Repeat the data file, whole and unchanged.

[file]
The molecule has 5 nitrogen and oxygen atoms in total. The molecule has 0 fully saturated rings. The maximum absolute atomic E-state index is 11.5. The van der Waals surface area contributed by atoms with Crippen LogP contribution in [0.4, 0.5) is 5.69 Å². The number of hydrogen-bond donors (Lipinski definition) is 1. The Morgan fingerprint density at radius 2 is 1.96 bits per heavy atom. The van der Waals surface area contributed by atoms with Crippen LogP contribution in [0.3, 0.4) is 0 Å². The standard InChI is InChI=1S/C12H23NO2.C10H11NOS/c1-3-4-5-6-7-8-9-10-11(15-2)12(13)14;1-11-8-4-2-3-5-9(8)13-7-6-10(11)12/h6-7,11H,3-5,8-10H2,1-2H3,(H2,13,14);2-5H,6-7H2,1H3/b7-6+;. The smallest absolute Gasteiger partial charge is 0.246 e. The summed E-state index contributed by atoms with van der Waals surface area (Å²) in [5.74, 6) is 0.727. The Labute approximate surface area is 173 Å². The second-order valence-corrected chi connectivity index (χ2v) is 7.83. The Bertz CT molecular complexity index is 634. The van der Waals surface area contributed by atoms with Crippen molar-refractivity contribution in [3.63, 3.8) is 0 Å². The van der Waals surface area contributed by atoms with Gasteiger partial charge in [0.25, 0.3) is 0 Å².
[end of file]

The molecule has 5 nitrogen and oxygen atoms in total. The molecule has 0 fully saturated rings. The maximum absolute atomic E-state index is 11.5. The van der Waals surface area contributed by atoms with Crippen LogP contribution in [0.4, 0.5) is 5.69 Å². The number of hydrogen-bond donors (Lipinski definition) is 1. The Morgan fingerprint density at radius 2 is 1.96 bits per heavy atom. The van der Waals surface area contributed by atoms with Crippen LogP contribution in [0.3, 0.4) is 0 Å². The standard InChI is InChI=1S/C12H23NO2.C10H11NOS/c1-3-4-5-6-7-8-9-10-11(15-2)12(13)14;1-11-8-4-2-3-5-9(8)13-7-6-10(11)12/h6-7,11H,3-5,8-10H2,1-2H3,(H2,13,14);2-5H,6-7H2,1H3/b7-6+;. The smallest absolute Gasteiger partial charge is 0.246 e. The summed E-state index contributed by atoms with van der Waals surface area (Å²) in [5.74, 6) is 0.727. The Labute approximate surface area is 173 Å². The second-order valence-corrected chi connectivity index (χ2v) is 7.83. The Bertz CT molecular complexity index is 634. The van der Waals surface area contributed by atoms with Crippen molar-refractivity contribution in [3.63, 3.8) is 0 Å². The van der Waals surface area contributed by atoms with Gasteiger partial charge in [0.25, 0.3) is 0 Å².